Our 2009 Denver Broncos Preview concludes with today's section on the Linebackers. This is, perhaps, the group that has seen the most change from the forgettable performances of the 2008 season. The move to a base 3-4, using an attacking two-gap approach (which several players have indicated that they are learning) and being varied at time in some hybrid form (such as a 4-3 under or over) is about the farthest thing possible from the speed-oriented base 4-3 approach of the Broncos' past. However, it harkens back to a day when Joe Collier pulled the strings on a fierce defense.
In a 3-4 defense, the linebacking corps is broken down into the inside linebackers and the outside linebackers. The naming is different from the 4-3; some 3-4 systems, such as San Diego, refers to the 4th linebacker as the "Mo," while others use terms such as "Jack" and even "elephant." We know that DJ Williams has disclosed that he's playing the 'Jack', but no matter how you talk about them, the inside backers are often used to stuff the run and clog the middle.
Hoosierteacher's take on the 3-4 Inside Linebackers:
This brings me to the ILBs. They can be fast or big or a good mix, much like in the 4-3, but with a twist. Because the DL has one less man (even though 3-4 teams fight to acquire double coverage demanding players), the ILBs tend to have one common trait. Their skill set must include the ability to shed run blockers, or they just won't be an asset.
The first two moves that Denver made to restructure its linebackers (after axing Nate Webster and Jamie Winborn) were to bring in Andra Davis, the great mentor of our future linebacking corps, from Cleveland; the second move was to sit down with DJ Williams and to bring him on board. Davis has played in the 3-4 previously and brings knowledge and expertise in the formation and in the world of the NFL. DJ is moving to yet another position but is doing so with class and enthusiasm. That solidifies the starting ILB. Mario Haggan is a candidate as a backup ILB, but he'll have lots of competition.
Hoosierteacher's take on the 3-4 Outside Linebackers:
Wide alignment is the name of the game. The OLBs are more likely to be in place for wide blitzes than their 4-3 counterparts (though the 4-3 OLBs have more help at the line). They are more likely to be in better position for runs to the outside. They are more likely to have passes come their way for INTs (because the midfield features more LBs and thus more zone potential in that area). In short, the OLBs have more chances for "glory" plays, but the tradeoff is that they are sharing the glory plays with three other LBs instead of two.
It's obvious that we are waiting to see if players like Jarvis Moss and Robert Ayers can drop into coverage effectively. If not, they will be exposed quickly and their schemes and situations will be modified. If they can do so - the Broncos can look at a substantial rise in their defensive ranking. There is no shortage of players who can play the outside.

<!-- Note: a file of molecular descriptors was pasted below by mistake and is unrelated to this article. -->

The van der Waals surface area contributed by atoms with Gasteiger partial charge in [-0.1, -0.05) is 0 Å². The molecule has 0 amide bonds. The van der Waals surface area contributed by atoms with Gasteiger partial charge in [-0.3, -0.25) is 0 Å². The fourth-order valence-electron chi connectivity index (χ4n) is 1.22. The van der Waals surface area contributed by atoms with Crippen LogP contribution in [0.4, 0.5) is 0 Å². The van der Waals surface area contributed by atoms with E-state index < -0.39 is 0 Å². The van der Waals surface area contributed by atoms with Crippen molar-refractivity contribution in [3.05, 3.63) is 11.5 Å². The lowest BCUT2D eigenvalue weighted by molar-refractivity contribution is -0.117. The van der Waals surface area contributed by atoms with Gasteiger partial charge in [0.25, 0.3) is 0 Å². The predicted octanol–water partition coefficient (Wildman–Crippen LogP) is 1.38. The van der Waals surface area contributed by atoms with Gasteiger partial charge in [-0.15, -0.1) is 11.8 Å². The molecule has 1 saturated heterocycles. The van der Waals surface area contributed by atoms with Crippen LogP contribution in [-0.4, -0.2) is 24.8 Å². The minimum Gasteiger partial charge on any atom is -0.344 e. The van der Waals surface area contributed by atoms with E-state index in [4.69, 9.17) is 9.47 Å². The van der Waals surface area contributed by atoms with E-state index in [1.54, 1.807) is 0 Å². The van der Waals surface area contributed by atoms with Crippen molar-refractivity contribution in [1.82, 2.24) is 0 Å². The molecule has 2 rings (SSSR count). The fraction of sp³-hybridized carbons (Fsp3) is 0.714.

The outside linebacking group is extensive because of where so many candidates came from: many of the players had started at other positions last year. Elvis Dumervil and Jarvis Moss are two familiar names. They are joined by rookie Robert Ayers, Tim Crowder and special teams ace Darrell Reid, creating an OLB option of big, strong, fast players who can rush the QB or stop the run. They will be joined in turn by College Free Agent Lee Robinson and last year's smaller rookie powerhouse Wesley Woodyard, either of whom can play outside or in. The final pieces of the training camp puzzle include backup LB (probably ILB) Spencer Larsen, who will spend time at FB and on special teams as a gunner, and perennial special-teams player Nick Greisen, who could play inside or out.
This is what DJ Williams had to say about the new scheme:
"Williams described it as "swarming," and talked about the fact that the team plans on utilizing the strengths of individual players to be able to dominate matchups all over the field.
"We've got a lot more packages, a lot of disguises, a lot of different things," he said. "We can have a lot of fun and highlight certain players and what they can do."
Here's a brief listing on each of our players, starting with the inside linebackers.
Davis is an eighth-year linebacker who spent his first seven NFL seasons with Cleveland, which selected him in the fifth round (141st overall) of the 2002 NFL Draft from the University of Florida. He has played 105 career regular-season games (83 starts), totaling 908 tackles (557 solo), 8.5 sacks (60 yds.), eight interceptions (72 yds.), 28 pass breakups, four forced fumbles and two fumble recoveries.
A 16-game starter three times during his career, Davis has started at least 10 games in each of the previous six seasons with Cleveland. He started all 16 games for the Browns in 2008 and finished second on the club with 134 tackles (72 solo) while posting one interception.
Davis led the Browns with a career-high 207 tackles (119 solo) as a 16-game starter for the club in 2005. His five sacks with Cleveland in 2003 were a personal best and tied for the seventh-highest total among AFC linebackers.
Andra should play LILB.